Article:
Years ago, I read The Clerk’s Tale: Young Men and Moral Life in Nineteenth-Century America, Thomas Augst’s account of how industrious young businessmen of the 19th century earnestly worked to improve themselves in their free time. Practicing penmanship, keeping diaries, writing letters, joining literary societies where they debated, delivered orations, and recited poetry; reading books, and attending lectures were all ways in which they developed their character and cultivated their mind. These ambitious fellows were William A. Alcott’s target audience for his book, The Young Man’s Guide, first published in 1832 and revised in multiple subsequent editions. “Let me repeat the assurance that, as a general rule, you may be whatever you resolve to be,” Alcott reminded his readers.
Many of these self-made men became members of mercantile libraries that were established in some American cities before public libraries became widespread. After a long day at work, a visit to the mercantile library allowed them to pursue their intellectual interests, gain useful knowledge, and converse with fellow clerks.
One of those mercantile libraries still exists in downtown Cincinnati. I was thrilled to see it for myself recently.
On April 18, 1835, 45 merchants and clerks in Cincinnati created the Young Men’s Mercantile Library Association. Pooling their funds, they subscribed to newspapers and periodicals and established a book collection. Today, it is known as the Mercantile Library Association of Cincinnati.
The Mercantile Library moved to its present Walnut Street site in 1840, but the building in which it was housed burned down in 1845. A new building was constructed on the same site, but it, too, burned down in 1869. It was replaced by another building, but it was torn down in 1902 when it became outdated. In 1903, the current building was built, it was completed in 1908, and the library has been based on the 11th floor ever since. Alphonso Taft, an attorney who was the father of President William Howard Taft, wrote a lease that called for a 10,000-year occupancy with rent of $1.00 per year.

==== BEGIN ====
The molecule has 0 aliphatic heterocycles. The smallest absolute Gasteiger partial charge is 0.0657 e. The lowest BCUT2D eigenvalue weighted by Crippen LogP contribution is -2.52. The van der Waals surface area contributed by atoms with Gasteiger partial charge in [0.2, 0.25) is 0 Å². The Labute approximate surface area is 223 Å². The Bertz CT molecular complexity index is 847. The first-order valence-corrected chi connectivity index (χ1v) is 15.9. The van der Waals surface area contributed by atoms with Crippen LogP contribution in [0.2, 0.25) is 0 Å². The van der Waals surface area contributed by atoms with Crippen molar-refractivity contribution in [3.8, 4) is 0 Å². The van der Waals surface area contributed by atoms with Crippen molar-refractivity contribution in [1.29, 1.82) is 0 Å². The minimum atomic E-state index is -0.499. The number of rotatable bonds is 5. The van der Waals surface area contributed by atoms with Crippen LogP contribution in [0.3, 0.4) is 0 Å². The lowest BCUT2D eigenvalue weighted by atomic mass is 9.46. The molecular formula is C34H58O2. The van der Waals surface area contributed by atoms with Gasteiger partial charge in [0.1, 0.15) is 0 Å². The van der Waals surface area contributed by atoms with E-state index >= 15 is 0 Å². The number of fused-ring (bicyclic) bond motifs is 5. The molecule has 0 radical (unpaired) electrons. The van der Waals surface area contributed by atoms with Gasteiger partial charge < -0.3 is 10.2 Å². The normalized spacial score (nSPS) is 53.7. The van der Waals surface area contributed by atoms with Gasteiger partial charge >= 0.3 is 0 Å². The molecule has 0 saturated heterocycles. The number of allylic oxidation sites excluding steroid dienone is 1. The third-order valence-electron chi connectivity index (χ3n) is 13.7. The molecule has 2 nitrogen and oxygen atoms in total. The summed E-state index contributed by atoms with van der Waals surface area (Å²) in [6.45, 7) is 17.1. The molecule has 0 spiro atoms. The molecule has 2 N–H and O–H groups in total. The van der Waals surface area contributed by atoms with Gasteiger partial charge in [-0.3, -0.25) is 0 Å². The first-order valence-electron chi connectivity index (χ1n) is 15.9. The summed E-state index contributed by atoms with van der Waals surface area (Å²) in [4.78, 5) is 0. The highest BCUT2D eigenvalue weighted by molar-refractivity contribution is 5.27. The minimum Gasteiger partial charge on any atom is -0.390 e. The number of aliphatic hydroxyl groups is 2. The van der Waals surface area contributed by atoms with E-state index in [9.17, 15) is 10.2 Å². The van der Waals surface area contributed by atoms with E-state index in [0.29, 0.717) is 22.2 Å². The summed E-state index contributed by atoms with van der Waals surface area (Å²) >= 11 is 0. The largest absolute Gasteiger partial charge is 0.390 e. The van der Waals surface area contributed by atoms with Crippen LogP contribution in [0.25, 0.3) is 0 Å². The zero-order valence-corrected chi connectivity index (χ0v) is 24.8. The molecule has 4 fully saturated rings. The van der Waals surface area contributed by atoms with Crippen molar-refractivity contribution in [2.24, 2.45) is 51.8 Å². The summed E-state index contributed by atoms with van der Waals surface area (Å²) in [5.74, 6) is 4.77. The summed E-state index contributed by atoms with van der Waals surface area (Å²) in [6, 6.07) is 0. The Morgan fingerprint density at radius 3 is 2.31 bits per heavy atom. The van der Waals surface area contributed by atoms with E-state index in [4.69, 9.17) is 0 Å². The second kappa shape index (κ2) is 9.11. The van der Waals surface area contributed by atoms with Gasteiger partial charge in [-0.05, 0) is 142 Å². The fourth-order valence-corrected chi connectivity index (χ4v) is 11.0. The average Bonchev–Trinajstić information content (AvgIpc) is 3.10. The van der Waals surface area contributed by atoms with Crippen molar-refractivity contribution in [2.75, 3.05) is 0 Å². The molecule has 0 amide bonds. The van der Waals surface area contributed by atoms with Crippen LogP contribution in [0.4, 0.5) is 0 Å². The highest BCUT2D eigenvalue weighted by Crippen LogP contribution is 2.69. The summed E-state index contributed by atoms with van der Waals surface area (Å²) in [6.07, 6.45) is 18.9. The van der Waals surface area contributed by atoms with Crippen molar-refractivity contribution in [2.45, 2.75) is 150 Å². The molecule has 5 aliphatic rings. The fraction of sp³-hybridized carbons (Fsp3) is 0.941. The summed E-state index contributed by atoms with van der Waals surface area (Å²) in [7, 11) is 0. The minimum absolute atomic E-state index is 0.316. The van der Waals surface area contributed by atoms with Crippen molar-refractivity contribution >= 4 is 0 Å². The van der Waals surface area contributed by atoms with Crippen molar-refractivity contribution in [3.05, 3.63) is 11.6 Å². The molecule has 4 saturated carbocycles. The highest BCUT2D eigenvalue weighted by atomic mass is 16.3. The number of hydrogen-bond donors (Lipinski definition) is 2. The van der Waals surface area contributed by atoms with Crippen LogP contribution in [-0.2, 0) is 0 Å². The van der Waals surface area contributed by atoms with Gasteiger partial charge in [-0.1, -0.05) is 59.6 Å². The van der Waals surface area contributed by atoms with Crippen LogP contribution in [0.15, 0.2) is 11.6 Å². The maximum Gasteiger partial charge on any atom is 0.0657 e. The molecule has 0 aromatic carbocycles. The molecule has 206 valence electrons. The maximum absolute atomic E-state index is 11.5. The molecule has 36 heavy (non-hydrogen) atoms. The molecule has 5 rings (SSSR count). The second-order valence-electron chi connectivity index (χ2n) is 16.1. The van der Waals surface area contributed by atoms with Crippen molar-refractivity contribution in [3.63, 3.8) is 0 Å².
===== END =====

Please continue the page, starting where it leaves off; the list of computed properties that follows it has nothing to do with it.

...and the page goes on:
In 1839, the library created Cincinnati’s Chamber of Commerce. In 1843, it organized the Merchants’ Exchange, which collected steamboat schedules and other business-related information. For three years, the exchange maintained canal, river and railroad import/export records and information about steamboat arrivals and departures for local businessmen.
After using the Mercantile Library as guests, women first became nonvoting honorary members of the library in 1859. The first African-American member joined in 1872. Today, annual membership dues start at $55, and include borrowing privileges, use of the reading room and other benefits.
Over the years, the Mercantile Library has expanded its historic collection of more than 200,000 volumes with paintings, sculptures and other special objects, such as rare specimens of minerals. Examples include Hamlet and Ophelia, a painting by Ohio artist Lily Martin Spencer; a marble bust of George Washington by sculptor Hiram Powers, who worked in Cincinnati for a time; and a plaster copy of the marble bust of Henry Wadsworth Longfellow that stands in Poets’ Corner at Westminster Abbey.
When visitors emerge from the express elevator to the 11th-floor hallway outside the entrance to the library, they are greeted by Silence, a marble statue of a woman standing with her index finger in front of her lips. It is a copy of a statue a Mercantile Library member saw in Paris, and it was acquired in 1856.